Platforms: PS4 (reviewed), Xbox One, PC

When I first saw One Punch Man: A Hero Nobody Knows announced, my first thought was “oh great, another unbalanced anime tie-in fighter,” and it is, but there’s something that sets it apart from any random Naruto or DBZ fighter that you may have played in the past. It owns the fact that it’s an unbalanced mess. This is the world of One Punch Man, where powers and abilities make no sense and the entire conceit of the series is that the main character can defeat anyone with one punch. A Hero Nobody Knows embraces that absurdity, and in the process creates a neat proof of concept for a single-player fighting game, even if it is more than a little rough around the edges.

A fighting game where you win in one punch

The very first thing Bandai Namco showed off about A Hero Nobody Knows was how they were going to interpret Saitama, the titular One Punch Man, into a fighting game. Their solution was to make this a three on three team fighter, and if you picked Saitama on your team, he would always show up late to the fight. He would be placed on a timer and if you did well in battle the timer would tick down faster. Survive until the timer hit zero and his overpowered glory was all yours to control, ending the battle in one attack.

It’s a gimmick, but it’s an interesting one. It quickly wears out its welcome in versus mode, but then again you aren’t playing this in versus mode. Heck, the game specifically locks out versus mode behind a bunch of single-player quests. It makes it clear right off the bat that this is a fighting game you are playing for the single-player campaign first and foremost. Any sort of versus options are more of an afterthought.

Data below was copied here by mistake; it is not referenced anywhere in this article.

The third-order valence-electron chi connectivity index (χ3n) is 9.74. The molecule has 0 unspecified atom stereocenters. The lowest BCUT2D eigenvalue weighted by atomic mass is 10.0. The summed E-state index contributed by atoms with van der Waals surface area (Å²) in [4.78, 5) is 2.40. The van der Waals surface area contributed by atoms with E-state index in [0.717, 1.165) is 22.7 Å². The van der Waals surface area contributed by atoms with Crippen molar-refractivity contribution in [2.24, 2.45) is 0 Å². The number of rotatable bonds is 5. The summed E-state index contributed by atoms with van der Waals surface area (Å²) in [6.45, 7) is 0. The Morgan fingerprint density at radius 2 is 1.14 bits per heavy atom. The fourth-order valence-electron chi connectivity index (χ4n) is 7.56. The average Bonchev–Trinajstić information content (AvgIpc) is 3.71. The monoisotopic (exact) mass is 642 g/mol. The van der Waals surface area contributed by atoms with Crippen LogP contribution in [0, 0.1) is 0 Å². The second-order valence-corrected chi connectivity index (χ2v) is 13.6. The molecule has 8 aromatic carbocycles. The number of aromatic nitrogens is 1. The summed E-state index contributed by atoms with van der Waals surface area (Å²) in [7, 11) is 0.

A hero fighting for fun

In the single-player campaign, you play as an up and coming hero looking to make a name for themselves in the hero association. In the world of One Punch Man, there are tons of unknown heroes out there at low ranks, so this feels refreshingly plausible, as far as fighting game plots go. You slap together your character using a character editor and head out to do some good and maybe become famous along the way.

Just don’t plan on making a hero that is too complex. The character editor isn’t particularly good. The only good thing about it is that it lets you design both a base character model, and a model for your “powered up” state, which does let you live out some anime fantasies. Unfortunately, it’s all downhill from there.